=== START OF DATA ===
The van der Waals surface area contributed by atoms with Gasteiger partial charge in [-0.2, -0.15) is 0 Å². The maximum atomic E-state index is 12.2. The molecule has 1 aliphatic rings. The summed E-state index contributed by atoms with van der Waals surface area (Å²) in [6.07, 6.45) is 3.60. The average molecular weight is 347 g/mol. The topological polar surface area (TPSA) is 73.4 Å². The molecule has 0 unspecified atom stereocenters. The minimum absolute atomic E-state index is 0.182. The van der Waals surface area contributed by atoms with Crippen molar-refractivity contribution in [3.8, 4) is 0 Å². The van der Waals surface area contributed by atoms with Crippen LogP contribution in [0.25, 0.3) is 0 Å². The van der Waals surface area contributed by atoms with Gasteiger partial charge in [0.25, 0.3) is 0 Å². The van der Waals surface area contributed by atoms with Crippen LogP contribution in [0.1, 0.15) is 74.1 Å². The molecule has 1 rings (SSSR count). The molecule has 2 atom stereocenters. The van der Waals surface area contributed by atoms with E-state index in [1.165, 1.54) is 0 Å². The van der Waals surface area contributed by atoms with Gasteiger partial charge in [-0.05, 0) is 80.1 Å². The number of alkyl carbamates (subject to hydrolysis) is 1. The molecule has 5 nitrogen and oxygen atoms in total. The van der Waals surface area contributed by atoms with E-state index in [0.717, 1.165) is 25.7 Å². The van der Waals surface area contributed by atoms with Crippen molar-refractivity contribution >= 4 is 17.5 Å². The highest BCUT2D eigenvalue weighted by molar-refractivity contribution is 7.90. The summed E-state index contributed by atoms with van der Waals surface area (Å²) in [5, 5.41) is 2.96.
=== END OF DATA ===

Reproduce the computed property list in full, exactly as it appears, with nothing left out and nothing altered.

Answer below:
The van der Waals surface area contributed by atoms with Gasteiger partial charge in [-0.2, -0.15) is 0 Å². The maximum atomic E-state index is 12.2. The molecule has 1 aliphatic rings. The summed E-state index contributed by atoms with van der Waals surface area (Å²) in [6.07, 6.45) is 3.60. The average molecular weight is 347 g/mol. The topological polar surface area (TPSA) is 73.4 Å². The molecule has 0 unspecified atom stereocenters. The minimum absolute atomic E-state index is 0.182. The van der Waals surface area contributed by atoms with Crippen molar-refractivity contribution in [3.8, 4) is 0 Å². The van der Waals surface area contributed by atoms with Crippen LogP contribution in [0.25, 0.3) is 0 Å². The van der Waals surface area contributed by atoms with Gasteiger partial charge in [0.25, 0.3) is 0 Å². The van der Waals surface area contributed by atoms with Crippen LogP contribution in [0.1, 0.15) is 74.1 Å². The molecule has 1 rings (SSSR count). The molecule has 2 atom stereocenters. The van der Waals surface area contributed by atoms with E-state index in [1.165, 1.54) is 0 Å². The van der Waals surface area contributed by atoms with Gasteiger partial charge in [-0.05, 0) is 80.1 Å². The number of alkyl carbamates (subject to hydrolysis) is 1. The molecule has 5 nitrogen and oxygen atoms in total. The van der Waals surface area contributed by atoms with E-state index in [0.717, 1.165) is 25.7 Å². The van der Waals surface area contributed by atoms with Crippen molar-refractivity contribution >= 4 is 17.5 Å². The highest BCUT2D eigenvalue weighted by molar-refractivity contribution is 7.90. The summed E-state index contributed by atoms with van der Waals surface area (Å²) in [5, 5.41) is 2.96.